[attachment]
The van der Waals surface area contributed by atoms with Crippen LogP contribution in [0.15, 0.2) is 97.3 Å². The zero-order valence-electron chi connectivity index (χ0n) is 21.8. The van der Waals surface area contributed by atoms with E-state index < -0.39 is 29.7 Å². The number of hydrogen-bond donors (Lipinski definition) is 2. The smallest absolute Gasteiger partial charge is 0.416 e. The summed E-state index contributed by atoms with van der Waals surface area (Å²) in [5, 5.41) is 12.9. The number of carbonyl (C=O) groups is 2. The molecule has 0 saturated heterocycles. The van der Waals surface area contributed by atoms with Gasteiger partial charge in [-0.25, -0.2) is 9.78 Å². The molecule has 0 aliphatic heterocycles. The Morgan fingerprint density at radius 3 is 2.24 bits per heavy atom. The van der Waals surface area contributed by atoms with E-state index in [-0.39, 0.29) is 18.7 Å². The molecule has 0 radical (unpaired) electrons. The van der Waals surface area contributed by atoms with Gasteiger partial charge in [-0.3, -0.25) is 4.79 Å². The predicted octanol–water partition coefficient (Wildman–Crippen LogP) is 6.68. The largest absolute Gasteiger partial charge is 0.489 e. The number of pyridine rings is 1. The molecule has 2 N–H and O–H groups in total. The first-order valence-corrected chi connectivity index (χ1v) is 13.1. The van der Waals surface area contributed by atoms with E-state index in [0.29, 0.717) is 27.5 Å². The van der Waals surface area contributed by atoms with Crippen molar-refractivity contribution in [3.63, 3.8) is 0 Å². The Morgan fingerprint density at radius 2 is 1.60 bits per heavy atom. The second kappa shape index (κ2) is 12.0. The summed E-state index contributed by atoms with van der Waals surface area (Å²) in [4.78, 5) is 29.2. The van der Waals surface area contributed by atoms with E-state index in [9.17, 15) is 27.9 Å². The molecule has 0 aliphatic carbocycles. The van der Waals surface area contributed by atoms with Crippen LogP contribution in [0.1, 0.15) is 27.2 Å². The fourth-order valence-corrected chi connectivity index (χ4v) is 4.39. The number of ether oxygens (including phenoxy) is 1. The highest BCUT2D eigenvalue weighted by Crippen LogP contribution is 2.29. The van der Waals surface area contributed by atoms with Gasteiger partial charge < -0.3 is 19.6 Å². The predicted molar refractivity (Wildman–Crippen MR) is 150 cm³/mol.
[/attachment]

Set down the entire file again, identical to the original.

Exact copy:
The van der Waals surface area contributed by atoms with Crippen LogP contribution in [0.15, 0.2) is 97.3 Å². The zero-order valence-electron chi connectivity index (χ0n) is 21.8. The van der Waals surface area contributed by atoms with E-state index < -0.39 is 29.7 Å². The number of hydrogen-bond donors (Lipinski definition) is 2. The smallest absolute Gasteiger partial charge is 0.416 e. The summed E-state index contributed by atoms with van der Waals surface area (Å²) in [5, 5.41) is 12.9. The number of carbonyl (C=O) groups is 2. The molecule has 0 saturated heterocycles. The van der Waals surface area contributed by atoms with Gasteiger partial charge in [-0.25, -0.2) is 9.78 Å². The molecule has 0 aliphatic heterocycles. The Morgan fingerprint density at radius 3 is 2.24 bits per heavy atom. The van der Waals surface area contributed by atoms with E-state index in [-0.39, 0.29) is 18.7 Å². The molecule has 0 radical (unpaired) electrons. The van der Waals surface area contributed by atoms with Gasteiger partial charge in [-0.3, -0.25) is 4.79 Å². The predicted octanol–water partition coefficient (Wildman–Crippen LogP) is 6.68. The largest absolute Gasteiger partial charge is 0.489 e. The number of pyridine rings is 1. The molecule has 2 N–H and O–H groups in total. The first-order valence-corrected chi connectivity index (χ1v) is 13.1. The van der Waals surface area contributed by atoms with E-state index in [0.29, 0.717) is 27.5 Å². The van der Waals surface area contributed by atoms with Crippen molar-refractivity contribution in [3.63, 3.8) is 0 Å². The Morgan fingerprint density at radius 2 is 1.60 bits per heavy atom. The second kappa shape index (κ2) is 12.0. The summed E-state index contributed by atoms with van der Waals surface area (Å²) in [4.78, 5) is 29.2. The van der Waals surface area contributed by atoms with E-state index in [9.17, 15) is 27.9 Å². The molecule has 0 aliphatic carbocycles. The van der Waals surface area contributed by atoms with Crippen LogP contribution in [0.1, 0.15) is 27.2 Å². The fourth-order valence-corrected chi connectivity index (χ4v) is 4.39. The number of ether oxygens (including phenoxy) is 1. The highest BCUT2D eigenvalue weighted by Crippen LogP contribution is 2.29. The van der Waals surface area contributed by atoms with Gasteiger partial charge < -0.3 is 19.6 Å². The predicted molar refractivity (Wildman–Crippen MR) is 150 cm³/mol.